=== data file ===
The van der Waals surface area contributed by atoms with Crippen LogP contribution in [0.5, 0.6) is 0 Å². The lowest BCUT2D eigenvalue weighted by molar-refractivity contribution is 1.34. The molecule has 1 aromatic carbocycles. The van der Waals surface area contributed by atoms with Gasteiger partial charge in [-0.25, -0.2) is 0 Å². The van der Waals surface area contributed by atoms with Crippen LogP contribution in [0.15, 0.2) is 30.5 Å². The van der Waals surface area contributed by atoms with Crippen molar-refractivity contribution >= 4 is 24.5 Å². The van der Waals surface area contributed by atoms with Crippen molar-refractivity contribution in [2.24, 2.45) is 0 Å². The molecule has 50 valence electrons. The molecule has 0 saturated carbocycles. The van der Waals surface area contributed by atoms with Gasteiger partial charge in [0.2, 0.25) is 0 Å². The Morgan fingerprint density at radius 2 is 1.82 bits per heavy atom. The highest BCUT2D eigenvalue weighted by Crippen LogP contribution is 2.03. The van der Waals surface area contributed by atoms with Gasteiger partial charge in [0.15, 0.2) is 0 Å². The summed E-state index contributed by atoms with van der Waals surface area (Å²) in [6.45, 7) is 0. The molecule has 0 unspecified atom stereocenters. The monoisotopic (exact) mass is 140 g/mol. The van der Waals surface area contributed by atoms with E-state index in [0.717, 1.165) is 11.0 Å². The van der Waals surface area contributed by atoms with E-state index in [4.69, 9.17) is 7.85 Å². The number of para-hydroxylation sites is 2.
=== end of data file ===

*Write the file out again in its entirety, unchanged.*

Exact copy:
The van der Waals surface area contributed by atoms with Crippen LogP contribution in [0.5, 0.6) is 0 Å². The lowest BCUT2D eigenvalue weighted by molar-refractivity contribution is 1.34. The molecule has 1 aromatic carbocycles. The van der Waals surface area contributed by atoms with Gasteiger partial charge in [-0.25, -0.2) is 0 Å². The van der Waals surface area contributed by atoms with Crippen LogP contribution in [0.15, 0.2) is 30.5 Å². The van der Waals surface area contributed by atoms with Crippen molar-refractivity contribution >= 4 is 24.5 Å². The van der Waals surface area contributed by atoms with Crippen molar-refractivity contribution in [2.24, 2.45) is 0 Å². The molecule has 50 valence electrons. The molecule has 0 saturated carbocycles. The van der Waals surface area contributed by atoms with Gasteiger partial charge in [0.2, 0.25) is 0 Å². The Morgan fingerprint density at radius 2 is 1.82 bits per heavy atom. The highest BCUT2D eigenvalue weighted by Crippen LogP contribution is 2.03. The van der Waals surface area contributed by atoms with Gasteiger partial charge in [0.15, 0.2) is 0 Å². The summed E-state index contributed by atoms with van der Waals surface area (Å²) in [6.45, 7) is 0. The molecule has 0 unspecified atom stereocenters. The monoisotopic (exact) mass is 140 g/mol. The van der Waals surface area contributed by atoms with E-state index in [0.717, 1.165) is 11.0 Å². The van der Waals surface area contributed by atoms with E-state index in [4.69, 9.17) is 7.85 Å². The number of para-hydroxylation sites is 2.